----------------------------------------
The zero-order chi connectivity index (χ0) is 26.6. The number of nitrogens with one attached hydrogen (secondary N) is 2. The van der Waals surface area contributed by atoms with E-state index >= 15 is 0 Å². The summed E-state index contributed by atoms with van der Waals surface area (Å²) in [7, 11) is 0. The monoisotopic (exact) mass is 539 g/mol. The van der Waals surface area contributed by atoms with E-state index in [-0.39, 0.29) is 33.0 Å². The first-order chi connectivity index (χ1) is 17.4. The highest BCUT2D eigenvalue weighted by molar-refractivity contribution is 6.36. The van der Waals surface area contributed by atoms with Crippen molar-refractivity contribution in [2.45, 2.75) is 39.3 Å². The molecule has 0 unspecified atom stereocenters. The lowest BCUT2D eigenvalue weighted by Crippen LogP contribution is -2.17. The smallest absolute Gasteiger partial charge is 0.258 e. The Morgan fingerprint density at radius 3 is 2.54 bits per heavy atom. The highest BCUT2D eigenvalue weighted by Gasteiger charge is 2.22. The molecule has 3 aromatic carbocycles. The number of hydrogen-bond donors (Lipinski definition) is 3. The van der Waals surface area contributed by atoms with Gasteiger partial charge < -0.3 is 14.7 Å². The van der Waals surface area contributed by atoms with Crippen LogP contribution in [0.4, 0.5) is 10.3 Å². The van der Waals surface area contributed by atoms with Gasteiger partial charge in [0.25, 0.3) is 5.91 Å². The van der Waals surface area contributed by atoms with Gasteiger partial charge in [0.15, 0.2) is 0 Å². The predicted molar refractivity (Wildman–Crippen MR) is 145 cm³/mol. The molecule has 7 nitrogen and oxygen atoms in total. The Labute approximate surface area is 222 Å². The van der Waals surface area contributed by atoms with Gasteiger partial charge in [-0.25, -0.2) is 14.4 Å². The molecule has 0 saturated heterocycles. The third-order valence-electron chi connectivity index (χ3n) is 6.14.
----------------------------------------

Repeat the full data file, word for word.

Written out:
The zero-order chi connectivity index (χ0) is 26.6. The number of nitrogens with one attached hydrogen (secondary N) is 2. The van der Waals surface area contributed by atoms with E-state index >= 15 is 0 Å². The summed E-state index contributed by atoms with van der Waals surface area (Å²) in [7, 11) is 0. The monoisotopic (exact) mass is 539 g/mol. The van der Waals surface area contributed by atoms with E-state index in [-0.39, 0.29) is 33.0 Å². The first-order chi connectivity index (χ1) is 17.4. The highest BCUT2D eigenvalue weighted by molar-refractivity contribution is 6.36. The van der Waals surface area contributed by atoms with Crippen molar-refractivity contribution in [2.45, 2.75) is 39.3 Å². The molecule has 0 unspecified atom stereocenters. The lowest BCUT2D eigenvalue weighted by Crippen LogP contribution is -2.17. The smallest absolute Gasteiger partial charge is 0.258 e. The Morgan fingerprint density at radius 3 is 2.54 bits per heavy atom. The highest BCUT2D eigenvalue weighted by Gasteiger charge is 2.22. The molecule has 3 aromatic carbocycles. The number of hydrogen-bond donors (Lipinski definition) is 3. The van der Waals surface area contributed by atoms with Gasteiger partial charge < -0.3 is 14.7 Å². The van der Waals surface area contributed by atoms with Crippen LogP contribution in [0.4, 0.5) is 10.3 Å². The van der Waals surface area contributed by atoms with Gasteiger partial charge in [0.25, 0.3) is 5.91 Å². The van der Waals surface area contributed by atoms with Gasteiger partial charge in [0.15, 0.2) is 0 Å². The predicted molar refractivity (Wildman–Crippen MR) is 145 cm³/mol. The molecule has 7 nitrogen and oxygen atoms in total. The Labute approximate surface area is 222 Å². The van der Waals surface area contributed by atoms with Gasteiger partial charge in [-0.25, -0.2) is 14.4 Å². The molecule has 0 saturated heterocycles. The third-order valence-electron chi connectivity index (χ3n) is 6.14.